‘This is the process behind creating the DT Champion spoke, our simplest and most enduring spoke design.

‘We can produce one of these every second,’ says Schmitt, as the spokes rhythmically rattle down a chute out of the machine and into boxes.

‘Let me show you where things start to get a bit more interesting,’ he says, and we follow a pallet of these basic spokes being transported to another area of the facility.

‘Our next tier of spokes are butted – the diameters of their middle portions are reduced, improving their integrity, among other things.

‘That’s not too remarkable in itself, but the way we do it is unique. Our competitors simply stretch the spoke to butt it, which is not only less precise but also weakens the structure.

‘We use tiny oscillating hammers that compact the body of the spoke. Squashing the metal strengthens its structure, plus we can determine exactly how the spoke is butted.’

A separate room houses 36 of the machines required to complete this process, and they run 24 hours a day, seven days a week.

Spokes are fixed at each end, then a chunky ring of complicated machinery glides up their length, all to reduce the diameter of these spokes by around 0.3mm.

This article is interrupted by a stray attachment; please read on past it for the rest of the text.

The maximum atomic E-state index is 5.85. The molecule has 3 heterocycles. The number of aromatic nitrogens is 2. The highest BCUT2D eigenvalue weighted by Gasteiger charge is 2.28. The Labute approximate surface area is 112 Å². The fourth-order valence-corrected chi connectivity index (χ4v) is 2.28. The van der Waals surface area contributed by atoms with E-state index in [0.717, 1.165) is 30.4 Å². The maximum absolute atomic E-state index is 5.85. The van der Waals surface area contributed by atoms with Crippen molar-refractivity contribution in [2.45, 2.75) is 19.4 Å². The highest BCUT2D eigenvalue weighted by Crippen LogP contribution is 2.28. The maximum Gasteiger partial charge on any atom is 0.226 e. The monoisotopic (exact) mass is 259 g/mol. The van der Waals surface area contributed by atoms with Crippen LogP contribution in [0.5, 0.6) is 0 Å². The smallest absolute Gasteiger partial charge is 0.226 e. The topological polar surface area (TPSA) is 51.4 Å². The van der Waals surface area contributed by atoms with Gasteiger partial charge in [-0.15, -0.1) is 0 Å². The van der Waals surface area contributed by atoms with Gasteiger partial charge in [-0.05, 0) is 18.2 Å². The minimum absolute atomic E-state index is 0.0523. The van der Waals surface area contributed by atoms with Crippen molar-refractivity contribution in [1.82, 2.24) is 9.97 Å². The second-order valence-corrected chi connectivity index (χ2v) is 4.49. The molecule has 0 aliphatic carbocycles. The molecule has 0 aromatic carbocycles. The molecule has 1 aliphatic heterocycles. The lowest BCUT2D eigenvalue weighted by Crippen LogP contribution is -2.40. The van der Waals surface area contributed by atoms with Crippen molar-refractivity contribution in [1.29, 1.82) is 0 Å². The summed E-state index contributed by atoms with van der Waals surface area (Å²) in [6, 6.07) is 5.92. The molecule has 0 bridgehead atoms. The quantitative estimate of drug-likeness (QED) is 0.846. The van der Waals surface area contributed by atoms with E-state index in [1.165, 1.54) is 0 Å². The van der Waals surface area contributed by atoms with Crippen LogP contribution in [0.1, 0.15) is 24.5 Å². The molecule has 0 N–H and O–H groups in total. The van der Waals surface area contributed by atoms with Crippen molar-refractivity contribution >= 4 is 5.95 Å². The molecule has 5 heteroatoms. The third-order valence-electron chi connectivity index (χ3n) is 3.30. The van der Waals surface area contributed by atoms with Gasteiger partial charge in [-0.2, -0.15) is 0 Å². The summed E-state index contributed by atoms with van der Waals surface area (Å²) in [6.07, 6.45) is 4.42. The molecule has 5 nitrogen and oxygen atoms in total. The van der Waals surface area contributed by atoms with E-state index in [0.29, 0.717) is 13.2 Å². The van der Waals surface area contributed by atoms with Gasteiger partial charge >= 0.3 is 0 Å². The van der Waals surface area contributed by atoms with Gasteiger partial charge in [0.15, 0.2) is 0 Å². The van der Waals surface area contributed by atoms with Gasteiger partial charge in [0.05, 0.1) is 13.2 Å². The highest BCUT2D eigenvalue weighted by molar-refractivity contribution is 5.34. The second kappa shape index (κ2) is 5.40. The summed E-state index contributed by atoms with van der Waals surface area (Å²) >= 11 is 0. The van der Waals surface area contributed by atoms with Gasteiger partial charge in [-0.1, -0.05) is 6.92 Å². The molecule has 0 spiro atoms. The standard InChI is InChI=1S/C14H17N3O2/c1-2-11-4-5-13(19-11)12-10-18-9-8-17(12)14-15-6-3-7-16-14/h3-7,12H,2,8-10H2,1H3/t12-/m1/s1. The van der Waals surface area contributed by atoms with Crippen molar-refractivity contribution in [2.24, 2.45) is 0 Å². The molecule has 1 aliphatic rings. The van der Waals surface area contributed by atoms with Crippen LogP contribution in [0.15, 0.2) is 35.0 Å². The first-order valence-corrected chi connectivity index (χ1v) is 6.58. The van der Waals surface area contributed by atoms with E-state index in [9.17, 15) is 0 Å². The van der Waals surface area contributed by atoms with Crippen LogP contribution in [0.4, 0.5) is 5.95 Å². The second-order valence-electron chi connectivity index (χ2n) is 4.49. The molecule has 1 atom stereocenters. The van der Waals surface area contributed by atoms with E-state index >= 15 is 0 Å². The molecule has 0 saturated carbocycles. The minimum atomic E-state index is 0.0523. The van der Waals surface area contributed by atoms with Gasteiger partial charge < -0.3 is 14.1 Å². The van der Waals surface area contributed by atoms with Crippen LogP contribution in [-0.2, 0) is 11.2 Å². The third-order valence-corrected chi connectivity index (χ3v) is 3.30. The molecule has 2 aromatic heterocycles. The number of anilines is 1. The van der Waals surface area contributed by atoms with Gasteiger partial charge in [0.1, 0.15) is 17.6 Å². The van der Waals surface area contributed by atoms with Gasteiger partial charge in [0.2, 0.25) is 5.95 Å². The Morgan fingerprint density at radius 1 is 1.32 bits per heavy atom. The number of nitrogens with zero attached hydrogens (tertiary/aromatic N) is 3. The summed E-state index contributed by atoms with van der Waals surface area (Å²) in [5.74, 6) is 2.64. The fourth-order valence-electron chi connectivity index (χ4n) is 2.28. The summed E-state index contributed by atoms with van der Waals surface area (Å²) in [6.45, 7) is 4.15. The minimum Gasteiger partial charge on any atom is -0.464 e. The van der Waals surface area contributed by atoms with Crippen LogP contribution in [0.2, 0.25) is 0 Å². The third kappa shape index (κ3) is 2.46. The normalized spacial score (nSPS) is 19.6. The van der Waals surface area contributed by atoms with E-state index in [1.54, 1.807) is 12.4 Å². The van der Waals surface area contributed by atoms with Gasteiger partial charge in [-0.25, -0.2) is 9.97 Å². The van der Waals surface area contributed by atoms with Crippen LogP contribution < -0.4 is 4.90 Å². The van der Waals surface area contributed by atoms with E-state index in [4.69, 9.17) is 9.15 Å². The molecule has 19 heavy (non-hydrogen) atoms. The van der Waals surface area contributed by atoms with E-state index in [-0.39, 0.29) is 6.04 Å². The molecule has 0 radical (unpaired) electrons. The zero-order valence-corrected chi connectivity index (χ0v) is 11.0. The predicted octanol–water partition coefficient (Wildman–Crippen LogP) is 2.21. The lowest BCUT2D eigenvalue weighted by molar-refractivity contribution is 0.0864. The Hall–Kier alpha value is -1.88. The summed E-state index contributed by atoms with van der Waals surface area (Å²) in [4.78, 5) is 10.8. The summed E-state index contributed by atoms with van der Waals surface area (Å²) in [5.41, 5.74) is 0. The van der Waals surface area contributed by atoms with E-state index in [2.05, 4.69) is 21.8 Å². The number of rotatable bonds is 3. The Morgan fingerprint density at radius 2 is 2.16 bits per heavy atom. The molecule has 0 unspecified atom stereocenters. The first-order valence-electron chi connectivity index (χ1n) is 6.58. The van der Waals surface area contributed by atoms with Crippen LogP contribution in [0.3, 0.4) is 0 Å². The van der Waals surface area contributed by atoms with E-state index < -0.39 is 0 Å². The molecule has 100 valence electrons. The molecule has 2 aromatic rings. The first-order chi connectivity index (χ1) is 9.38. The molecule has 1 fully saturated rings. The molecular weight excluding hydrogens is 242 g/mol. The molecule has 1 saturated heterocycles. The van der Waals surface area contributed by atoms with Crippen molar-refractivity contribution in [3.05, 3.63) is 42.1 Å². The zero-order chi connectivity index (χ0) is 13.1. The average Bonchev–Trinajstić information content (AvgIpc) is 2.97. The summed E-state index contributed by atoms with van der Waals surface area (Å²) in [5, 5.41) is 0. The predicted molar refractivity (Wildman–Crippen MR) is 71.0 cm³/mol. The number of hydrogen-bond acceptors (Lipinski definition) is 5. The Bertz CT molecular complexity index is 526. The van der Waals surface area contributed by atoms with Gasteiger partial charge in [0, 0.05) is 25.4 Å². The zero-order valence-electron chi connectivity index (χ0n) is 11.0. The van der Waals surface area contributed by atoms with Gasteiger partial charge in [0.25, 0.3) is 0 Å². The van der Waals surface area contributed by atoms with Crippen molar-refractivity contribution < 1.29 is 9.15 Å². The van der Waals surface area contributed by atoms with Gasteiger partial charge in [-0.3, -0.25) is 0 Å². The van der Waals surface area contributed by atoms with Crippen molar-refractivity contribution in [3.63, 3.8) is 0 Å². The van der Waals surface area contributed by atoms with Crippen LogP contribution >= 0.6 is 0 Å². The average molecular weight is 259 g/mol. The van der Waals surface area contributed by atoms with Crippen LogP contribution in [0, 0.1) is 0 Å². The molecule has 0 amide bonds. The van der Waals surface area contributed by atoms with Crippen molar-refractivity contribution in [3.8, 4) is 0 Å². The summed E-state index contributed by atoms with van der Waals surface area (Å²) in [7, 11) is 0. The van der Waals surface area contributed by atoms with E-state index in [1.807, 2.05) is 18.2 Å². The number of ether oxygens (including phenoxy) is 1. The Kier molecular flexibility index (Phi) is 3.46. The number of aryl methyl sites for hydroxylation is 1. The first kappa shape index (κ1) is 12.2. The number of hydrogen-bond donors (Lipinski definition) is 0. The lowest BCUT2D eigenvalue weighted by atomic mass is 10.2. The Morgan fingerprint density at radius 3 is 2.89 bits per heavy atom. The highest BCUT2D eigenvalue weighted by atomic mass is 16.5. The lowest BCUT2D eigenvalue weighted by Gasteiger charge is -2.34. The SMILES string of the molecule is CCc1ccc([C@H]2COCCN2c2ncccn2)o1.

‘The final cost of these spokes is a lot higher than our more basic spoke because they take a lot longer to produce – we only get one of these every seven seconds,’ says Schmitt with a wry grin.

Only the top tier of DT’s range – bladed spokes such as the Aerolite and Aero Comp – continue on to a third stage of machining, and again the company’s methods differ from the norm.

Along one wall back in the main production hall sit several veritable monoliths of metal.

The regular boom emanating from each of them is the bassline on which the rest of the mechanical chorus of the production line is driven – it’s powerful and distinctive, much like the effect it has on spokes.

‘These machines punch each spoke with 250 tonnes of pressure,’ Schmitt informs me.

‘Within 10 minutes of first firing them up they started digging themselves into the concrete floor so we had employ a hydraulic suspension system for them to sit on.’

The blading process compresses the steel once more, further increasing its integrity and making it fit to grace the most advanced wheelsets on the market.

But because the sheen of stainless steel is at odds with the stealth of carbon rims, most of these spokes then undergo a final process: anodising.

Bundles of spokes are repeatedly dipped into electromagnetic baths, which coat them in a smoky-black residue. ‘This bathing apparatus was a recent investment for us and cost almost €1 million, but the outlay was recouped in two years thanks to better efficiency of production,’ says Schmitt.

From tiny wires, giant companies grow

We walk the hallways once again – DT Swiss’s HQ is a warren – and move from the industrial area to the rooms where the managerial decisions are made.